Raised Bed Soil Prep

Renee Wilkinson

Renee Wilkinson › Renee Wilkinson is the creator of HipChickDigs.com, a popular website dedicated to homesteading, edible landscape ...


Soil is a complex web of life with billions of living organisms operating within its structure. Vegetables require a lot of nutrients to grow and thrive, which means they often deplete the soil over time. Early spring is the perfect time to check the health of our soil and get it into shape before planting, but this information is always useful to have on hand.

We moved back into our Portland homestead in December and who knows how the renters cared for the soil, if at all. The “structure” of the soil – that optimal mixture of sand, silt and clay – would probably be fine since it was perfect when we left. Soil with good structure will have a loamy texture and hold it’s shape when you squeeze it. I worried more about compaction of the soil and depletion of organic matter.

Organic matter is compost – the stuff that all those beneficial micro-organisms munch on. It’s their job to deliver nutrients to your vegetables, so it’s important to keep them fat and happy. That way there will be more of them and they will work even harder! Every season vegetables will deplete that organic matter, so it’s important to find a way to add it back in to keep the levels high.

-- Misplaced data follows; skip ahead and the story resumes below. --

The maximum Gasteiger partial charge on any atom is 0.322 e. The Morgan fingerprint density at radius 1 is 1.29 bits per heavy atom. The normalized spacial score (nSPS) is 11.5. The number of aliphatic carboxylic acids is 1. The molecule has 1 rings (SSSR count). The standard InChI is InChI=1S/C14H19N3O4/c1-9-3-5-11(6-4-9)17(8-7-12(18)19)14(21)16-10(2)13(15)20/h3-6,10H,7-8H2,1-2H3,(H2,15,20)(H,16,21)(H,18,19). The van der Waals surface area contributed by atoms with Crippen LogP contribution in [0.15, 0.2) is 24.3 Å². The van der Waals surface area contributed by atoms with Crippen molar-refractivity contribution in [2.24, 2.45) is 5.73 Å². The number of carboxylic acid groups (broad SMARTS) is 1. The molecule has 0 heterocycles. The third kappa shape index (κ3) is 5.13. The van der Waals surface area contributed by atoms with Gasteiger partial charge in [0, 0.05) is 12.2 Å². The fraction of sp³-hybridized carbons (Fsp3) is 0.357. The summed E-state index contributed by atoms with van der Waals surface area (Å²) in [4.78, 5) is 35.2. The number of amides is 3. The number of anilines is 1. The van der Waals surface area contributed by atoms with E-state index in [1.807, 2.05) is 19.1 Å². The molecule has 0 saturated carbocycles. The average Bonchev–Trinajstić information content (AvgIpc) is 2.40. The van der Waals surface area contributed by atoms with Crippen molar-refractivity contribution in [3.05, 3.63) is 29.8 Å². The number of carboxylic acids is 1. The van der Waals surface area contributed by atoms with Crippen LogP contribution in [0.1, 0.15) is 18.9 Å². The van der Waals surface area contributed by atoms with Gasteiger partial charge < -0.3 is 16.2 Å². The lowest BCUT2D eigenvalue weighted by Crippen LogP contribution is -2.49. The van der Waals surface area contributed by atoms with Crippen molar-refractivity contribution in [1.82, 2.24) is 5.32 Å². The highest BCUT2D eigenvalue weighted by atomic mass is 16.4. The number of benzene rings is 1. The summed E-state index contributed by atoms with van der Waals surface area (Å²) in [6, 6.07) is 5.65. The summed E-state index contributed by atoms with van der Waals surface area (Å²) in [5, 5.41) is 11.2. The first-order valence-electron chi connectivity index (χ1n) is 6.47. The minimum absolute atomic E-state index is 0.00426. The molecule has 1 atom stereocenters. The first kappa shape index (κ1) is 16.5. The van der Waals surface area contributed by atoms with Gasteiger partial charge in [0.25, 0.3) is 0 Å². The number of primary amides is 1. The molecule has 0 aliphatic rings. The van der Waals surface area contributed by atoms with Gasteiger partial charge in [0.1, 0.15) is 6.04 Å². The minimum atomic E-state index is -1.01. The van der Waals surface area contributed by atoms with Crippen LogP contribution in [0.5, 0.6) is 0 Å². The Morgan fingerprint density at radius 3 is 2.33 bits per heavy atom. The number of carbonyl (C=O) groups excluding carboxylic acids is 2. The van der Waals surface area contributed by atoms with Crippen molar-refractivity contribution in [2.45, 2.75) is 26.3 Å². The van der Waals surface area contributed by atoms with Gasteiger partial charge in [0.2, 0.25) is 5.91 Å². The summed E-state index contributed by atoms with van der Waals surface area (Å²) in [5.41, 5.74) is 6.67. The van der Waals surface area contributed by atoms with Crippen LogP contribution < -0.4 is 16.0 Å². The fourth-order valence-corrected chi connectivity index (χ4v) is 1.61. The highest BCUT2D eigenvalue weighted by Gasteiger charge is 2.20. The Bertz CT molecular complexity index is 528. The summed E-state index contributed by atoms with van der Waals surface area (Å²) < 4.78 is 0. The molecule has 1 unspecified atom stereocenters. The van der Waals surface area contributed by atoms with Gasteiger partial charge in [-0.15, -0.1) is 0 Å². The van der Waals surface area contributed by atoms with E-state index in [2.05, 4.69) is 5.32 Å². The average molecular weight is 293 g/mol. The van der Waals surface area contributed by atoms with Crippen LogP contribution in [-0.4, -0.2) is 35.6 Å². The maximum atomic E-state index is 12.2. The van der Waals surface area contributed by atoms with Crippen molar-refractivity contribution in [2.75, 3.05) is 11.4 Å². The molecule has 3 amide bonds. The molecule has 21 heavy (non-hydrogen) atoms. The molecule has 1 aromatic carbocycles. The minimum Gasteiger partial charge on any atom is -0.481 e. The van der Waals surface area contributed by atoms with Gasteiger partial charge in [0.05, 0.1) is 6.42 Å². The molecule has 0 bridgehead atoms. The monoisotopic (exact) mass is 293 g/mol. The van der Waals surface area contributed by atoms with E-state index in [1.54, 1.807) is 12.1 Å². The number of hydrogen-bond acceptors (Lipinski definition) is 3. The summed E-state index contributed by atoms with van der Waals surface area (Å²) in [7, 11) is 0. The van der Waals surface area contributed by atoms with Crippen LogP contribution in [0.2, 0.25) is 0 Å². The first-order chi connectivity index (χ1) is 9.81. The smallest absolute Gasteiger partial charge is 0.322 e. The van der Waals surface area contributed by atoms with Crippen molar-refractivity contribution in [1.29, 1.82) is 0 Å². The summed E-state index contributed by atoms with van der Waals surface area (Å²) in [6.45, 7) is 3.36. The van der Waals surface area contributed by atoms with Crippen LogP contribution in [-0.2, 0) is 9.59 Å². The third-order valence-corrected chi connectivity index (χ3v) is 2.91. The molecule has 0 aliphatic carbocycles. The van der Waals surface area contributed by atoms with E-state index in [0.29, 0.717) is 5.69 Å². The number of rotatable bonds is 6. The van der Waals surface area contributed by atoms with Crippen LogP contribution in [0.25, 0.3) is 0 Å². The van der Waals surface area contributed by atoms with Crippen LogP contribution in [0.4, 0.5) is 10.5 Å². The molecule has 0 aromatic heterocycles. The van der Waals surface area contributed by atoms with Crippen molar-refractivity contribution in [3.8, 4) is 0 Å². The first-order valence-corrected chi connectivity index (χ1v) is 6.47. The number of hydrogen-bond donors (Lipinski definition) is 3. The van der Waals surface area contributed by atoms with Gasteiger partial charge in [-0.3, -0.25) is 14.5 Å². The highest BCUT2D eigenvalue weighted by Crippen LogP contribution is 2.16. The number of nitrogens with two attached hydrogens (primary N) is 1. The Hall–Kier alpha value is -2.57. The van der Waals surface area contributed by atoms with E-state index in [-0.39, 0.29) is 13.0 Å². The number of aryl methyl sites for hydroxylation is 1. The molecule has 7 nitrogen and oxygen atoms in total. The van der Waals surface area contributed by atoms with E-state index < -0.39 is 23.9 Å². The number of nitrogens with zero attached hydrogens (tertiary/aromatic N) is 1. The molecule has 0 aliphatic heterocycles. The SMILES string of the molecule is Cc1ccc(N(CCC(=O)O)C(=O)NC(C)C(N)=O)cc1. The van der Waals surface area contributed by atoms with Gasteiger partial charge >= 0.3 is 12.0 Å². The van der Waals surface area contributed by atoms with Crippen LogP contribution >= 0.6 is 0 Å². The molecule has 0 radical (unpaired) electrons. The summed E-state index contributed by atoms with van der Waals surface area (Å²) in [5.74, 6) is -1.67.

Compaction comes mainly from weather and time – rain pounds on the soil compacting it or things simply sink down over seasons. That makes it hard for the roots of plants to dig deep down. You end up with stubby carrots or plants that are less resilient to dry spells, since their roots can’t dig down to get more water.

To help with compaction over winter, we covered the beds with used chicken and duck bedding, rich with nitrogen from their manure. I dug that into the soil this week to loosen things up, keeping the beds nice and fluffy. The bedding material is also mulch, helping to retain water within the soil.

I was thrilled to discover that the previous tenants were adding compost to the soil. As I turned my pitchfork, the soil underneath the bedding was dark brown and nutrient-rich. The manure from the ducks and chickens basically added frosting to an already delicious cake. Can you make that analogy when talking about manure?? Eh.

Nothing makes me happier on an early spring day than seeing beds prepped and ready for planting. We are primed for perhaps one of the best garden seasons yet! I can’t wait to get planting.

Check out my earlier post on Making Good Garden Soil to learn all about ideal soil structure and building organic matter.

This article originally appeared on HipChickDigs.com. It is re-posted here with permission from the author.

Photo Credit: Renee Wilkinson